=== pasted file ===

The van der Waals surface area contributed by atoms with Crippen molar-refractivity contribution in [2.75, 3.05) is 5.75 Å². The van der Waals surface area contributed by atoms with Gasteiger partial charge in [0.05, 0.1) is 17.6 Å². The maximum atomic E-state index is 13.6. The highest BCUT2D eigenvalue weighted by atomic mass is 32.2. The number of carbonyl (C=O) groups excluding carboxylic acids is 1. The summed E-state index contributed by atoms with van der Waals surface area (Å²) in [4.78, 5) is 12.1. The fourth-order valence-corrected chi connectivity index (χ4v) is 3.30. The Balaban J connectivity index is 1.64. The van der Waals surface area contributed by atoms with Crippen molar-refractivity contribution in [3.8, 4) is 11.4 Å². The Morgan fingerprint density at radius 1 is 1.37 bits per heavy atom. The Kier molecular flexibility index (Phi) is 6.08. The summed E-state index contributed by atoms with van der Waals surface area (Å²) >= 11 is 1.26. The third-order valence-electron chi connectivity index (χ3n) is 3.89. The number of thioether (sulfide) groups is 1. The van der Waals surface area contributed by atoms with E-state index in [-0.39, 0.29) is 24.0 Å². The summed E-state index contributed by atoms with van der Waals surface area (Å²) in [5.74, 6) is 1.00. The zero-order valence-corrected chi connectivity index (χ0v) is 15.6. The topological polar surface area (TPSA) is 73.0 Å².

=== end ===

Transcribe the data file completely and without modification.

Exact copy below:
The van der Waals surface area contributed by atoms with Crippen molar-refractivity contribution in [2.75, 3.05) is 5.75 Å². The van der Waals surface area contributed by atoms with Gasteiger partial charge in [0.05, 0.1) is 17.6 Å². The maximum atomic E-state index is 13.6. The highest BCUT2D eigenvalue weighted by atomic mass is 32.2. The number of carbonyl (C=O) groups excluding carboxylic acids is 1. The summed E-state index contributed by atoms with van der Waals surface area (Å²) in [4.78, 5) is 12.1. The fourth-order valence-corrected chi connectivity index (χ4v) is 3.30. The Balaban J connectivity index is 1.64. The van der Waals surface area contributed by atoms with Crippen molar-refractivity contribution in [3.8, 4) is 11.4 Å². The Morgan fingerprint density at radius 1 is 1.37 bits per heavy atom. The Kier molecular flexibility index (Phi) is 6.08. The summed E-state index contributed by atoms with van der Waals surface area (Å²) >= 11 is 1.26. The third-order valence-electron chi connectivity index (χ3n) is 3.89. The number of thioether (sulfide) groups is 1. The van der Waals surface area contributed by atoms with E-state index in [-0.39, 0.29) is 24.0 Å². The summed E-state index contributed by atoms with van der Waals surface area (Å²) in [5.74, 6) is 1.00. The zero-order valence-corrected chi connectivity index (χ0v) is 15.6. The topological polar surface area (TPSA) is 73.0 Å².